Often, it’s best to form your business entity and make sure the name you chose is accepted before applying for an EIN. 

Once you’re ready, you can apply for an EIN online with the IRS. It’s a free and fairly easy process. Additionally, you may need to register your business with the states where you’ll be doing business to obtain state tax identification numbers. 

4. Open a Business Bank Account

Use your company’s information and EIN to open a bank account in the company’s name. 

Having a business bank account can be necessary for keeping your personal and business finances separate. This can be helpful come tax time and important for maintaining the legal separation between yourself and your business.

While the business bank account might not be reported to the business credit bureaus, it could be a necessity for getting business financing. Most lenders require that you have a separate business bank account.

Many financial institutions that work with businesses also offer merchant services, which you may need to accept debit and credit cards.

5. Register for a DUNS Number

Dun & Bradstreet (D&B) is one of the major business credit bureaus. And many vendors and suppliers use the D&B Paydex business credit score before offering trade credit to other businesses. 

Your business also needs a DUNS number if you want to become a federal government contractor or qualify for federal grants.  

You can register your business for a nine-digit DUNS number, which will serve as a unique identifier for your company. 

It will be completely separate from your business’s EIN. The registration is free online, though D&B representatives may contact you and offer faster services for a fee

6. Open Accounts that Are Reported to Business Credit Bureaus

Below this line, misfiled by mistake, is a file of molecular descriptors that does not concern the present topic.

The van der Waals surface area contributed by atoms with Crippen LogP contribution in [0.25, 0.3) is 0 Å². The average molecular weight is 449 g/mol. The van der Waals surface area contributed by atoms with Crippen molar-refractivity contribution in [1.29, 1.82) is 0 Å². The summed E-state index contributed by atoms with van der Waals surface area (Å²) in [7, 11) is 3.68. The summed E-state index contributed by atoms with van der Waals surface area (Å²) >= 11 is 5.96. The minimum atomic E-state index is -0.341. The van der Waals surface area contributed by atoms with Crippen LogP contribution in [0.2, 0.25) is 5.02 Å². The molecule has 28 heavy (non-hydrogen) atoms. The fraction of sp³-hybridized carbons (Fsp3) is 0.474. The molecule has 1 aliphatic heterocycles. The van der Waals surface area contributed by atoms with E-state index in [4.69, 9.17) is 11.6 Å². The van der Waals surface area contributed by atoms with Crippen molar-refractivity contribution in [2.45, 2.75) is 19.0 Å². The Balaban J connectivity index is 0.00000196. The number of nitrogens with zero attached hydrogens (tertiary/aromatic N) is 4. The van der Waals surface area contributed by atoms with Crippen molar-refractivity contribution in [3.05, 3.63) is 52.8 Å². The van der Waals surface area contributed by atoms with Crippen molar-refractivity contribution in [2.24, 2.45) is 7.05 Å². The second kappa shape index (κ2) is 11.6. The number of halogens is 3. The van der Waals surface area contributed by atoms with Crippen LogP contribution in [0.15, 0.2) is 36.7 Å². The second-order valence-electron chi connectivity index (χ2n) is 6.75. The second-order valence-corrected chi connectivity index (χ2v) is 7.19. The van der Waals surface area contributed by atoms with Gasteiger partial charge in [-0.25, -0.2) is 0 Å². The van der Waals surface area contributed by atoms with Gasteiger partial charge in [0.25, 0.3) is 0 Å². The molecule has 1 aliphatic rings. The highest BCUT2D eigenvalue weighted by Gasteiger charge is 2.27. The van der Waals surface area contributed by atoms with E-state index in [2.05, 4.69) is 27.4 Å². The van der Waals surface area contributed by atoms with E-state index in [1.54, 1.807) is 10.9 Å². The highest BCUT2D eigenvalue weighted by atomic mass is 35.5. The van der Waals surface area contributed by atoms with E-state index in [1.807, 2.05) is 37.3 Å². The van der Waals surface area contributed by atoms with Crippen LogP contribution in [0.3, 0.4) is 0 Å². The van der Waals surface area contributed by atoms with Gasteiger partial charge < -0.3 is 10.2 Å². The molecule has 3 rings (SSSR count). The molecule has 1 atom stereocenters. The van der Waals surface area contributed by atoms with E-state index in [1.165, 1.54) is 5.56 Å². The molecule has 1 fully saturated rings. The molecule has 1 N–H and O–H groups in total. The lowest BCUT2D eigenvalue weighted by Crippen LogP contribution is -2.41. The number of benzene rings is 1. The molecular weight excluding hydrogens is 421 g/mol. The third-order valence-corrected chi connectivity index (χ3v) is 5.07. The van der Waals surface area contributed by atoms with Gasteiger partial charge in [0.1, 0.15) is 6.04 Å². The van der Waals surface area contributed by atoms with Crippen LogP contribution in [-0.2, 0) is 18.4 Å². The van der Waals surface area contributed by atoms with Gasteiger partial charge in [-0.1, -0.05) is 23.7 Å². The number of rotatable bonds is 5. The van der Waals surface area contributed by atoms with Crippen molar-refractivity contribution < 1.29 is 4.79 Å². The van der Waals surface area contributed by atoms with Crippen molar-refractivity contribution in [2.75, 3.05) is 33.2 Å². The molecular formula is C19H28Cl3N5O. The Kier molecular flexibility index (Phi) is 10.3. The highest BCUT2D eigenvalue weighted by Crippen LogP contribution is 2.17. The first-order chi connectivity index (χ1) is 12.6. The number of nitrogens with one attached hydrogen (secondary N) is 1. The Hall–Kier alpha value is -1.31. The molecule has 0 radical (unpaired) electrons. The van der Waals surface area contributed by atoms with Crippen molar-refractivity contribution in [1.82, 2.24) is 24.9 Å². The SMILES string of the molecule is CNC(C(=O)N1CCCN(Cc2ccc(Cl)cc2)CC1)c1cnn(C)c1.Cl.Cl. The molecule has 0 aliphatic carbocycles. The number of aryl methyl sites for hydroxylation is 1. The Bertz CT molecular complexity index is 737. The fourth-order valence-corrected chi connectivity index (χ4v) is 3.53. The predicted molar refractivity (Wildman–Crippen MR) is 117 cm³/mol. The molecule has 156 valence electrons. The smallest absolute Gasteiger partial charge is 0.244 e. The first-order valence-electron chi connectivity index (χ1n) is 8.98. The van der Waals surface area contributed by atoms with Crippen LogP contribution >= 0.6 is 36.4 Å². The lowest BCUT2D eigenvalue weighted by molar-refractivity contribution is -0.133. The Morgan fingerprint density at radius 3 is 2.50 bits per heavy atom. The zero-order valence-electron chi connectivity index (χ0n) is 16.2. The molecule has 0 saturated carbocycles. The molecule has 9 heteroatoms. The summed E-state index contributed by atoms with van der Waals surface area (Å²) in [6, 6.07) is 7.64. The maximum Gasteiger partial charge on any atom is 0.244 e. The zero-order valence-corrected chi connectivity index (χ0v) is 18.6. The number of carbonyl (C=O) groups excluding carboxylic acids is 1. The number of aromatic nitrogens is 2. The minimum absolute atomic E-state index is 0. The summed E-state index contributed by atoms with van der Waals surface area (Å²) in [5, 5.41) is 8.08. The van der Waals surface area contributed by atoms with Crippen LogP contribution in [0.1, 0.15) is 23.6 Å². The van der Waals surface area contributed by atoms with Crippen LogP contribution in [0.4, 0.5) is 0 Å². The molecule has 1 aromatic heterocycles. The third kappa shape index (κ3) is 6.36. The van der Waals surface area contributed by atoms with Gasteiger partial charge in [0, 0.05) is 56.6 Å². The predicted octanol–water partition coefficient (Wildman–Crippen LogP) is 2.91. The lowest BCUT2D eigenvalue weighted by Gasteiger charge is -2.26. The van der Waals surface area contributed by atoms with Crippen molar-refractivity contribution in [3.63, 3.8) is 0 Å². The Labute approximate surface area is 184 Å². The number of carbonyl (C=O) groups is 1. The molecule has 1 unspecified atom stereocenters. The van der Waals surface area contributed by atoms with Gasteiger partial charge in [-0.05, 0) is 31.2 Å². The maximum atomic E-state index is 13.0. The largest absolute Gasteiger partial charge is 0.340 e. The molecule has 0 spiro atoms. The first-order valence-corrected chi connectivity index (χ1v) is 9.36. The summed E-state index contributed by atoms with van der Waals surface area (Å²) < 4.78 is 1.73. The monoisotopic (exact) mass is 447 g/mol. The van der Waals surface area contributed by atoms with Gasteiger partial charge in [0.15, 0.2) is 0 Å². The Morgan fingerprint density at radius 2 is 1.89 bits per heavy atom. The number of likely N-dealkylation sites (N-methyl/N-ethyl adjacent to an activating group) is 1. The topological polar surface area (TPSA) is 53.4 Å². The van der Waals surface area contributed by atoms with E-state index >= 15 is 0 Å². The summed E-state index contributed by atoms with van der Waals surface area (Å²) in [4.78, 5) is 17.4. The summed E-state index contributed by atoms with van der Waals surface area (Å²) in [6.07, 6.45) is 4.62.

At this point, your company is set up to build business credit. If you want to establish a business credit profile, you need to open and use accounts that are reported to the business credit bureaus. 

These accounts are also known as business tradelines, and there are two types of tradelines:

  • Financial tradelines are extensions of credit from financial institutions. Common examples include business loans, credit lines, credit cards, and equipment leases. 
  • Vendor tradelines, which are also called trade credit, vendor accounts, merchant, supplier, or corporate tradelines. These are extensions of trade credit, such as a net-payment terms account with a supplier. 

There are several business credit bureaus, including D&B, Experian Business, Equifax Business, Paynet, and the Small Business Financial Exchange (SBFE). A bureau might focus on one type of tradeline or keep records and create business credit reports with both types. 

The types of tradelines that you want to open can depend on the types of credit you want to use in the future. For example, building financial tradelines may be most important if you want access to large credit lines and loans. 

Alternatively, if you want to build vendor tradelines, you could start by opening and using net-30 accounts. These are vendor credit accounts that give you 30 days to pay outstanding invoices. Our list of easy-approval net-30 accounts could be a good place to start. 

Term accounts with your suppliers can help you free up cash flow and may help you avoid borrowing money. As your business builds its credit history and relationship with suppliers, it may qualify for longer terms, such as a net-45, -60, or -90 account. 

To build up your business credit, apply for these accounts only with your EIN. If they ask for your Social Security number, leave it blank. This way you can build your business credit without relying on your personal credit.  

7. Apply for a Business Credit Card

One way to establish  a financial tradeline is to get a small business credit card. The card will be in the company’s name, and many credit card issuers report the card and payment history to business credit bureaus.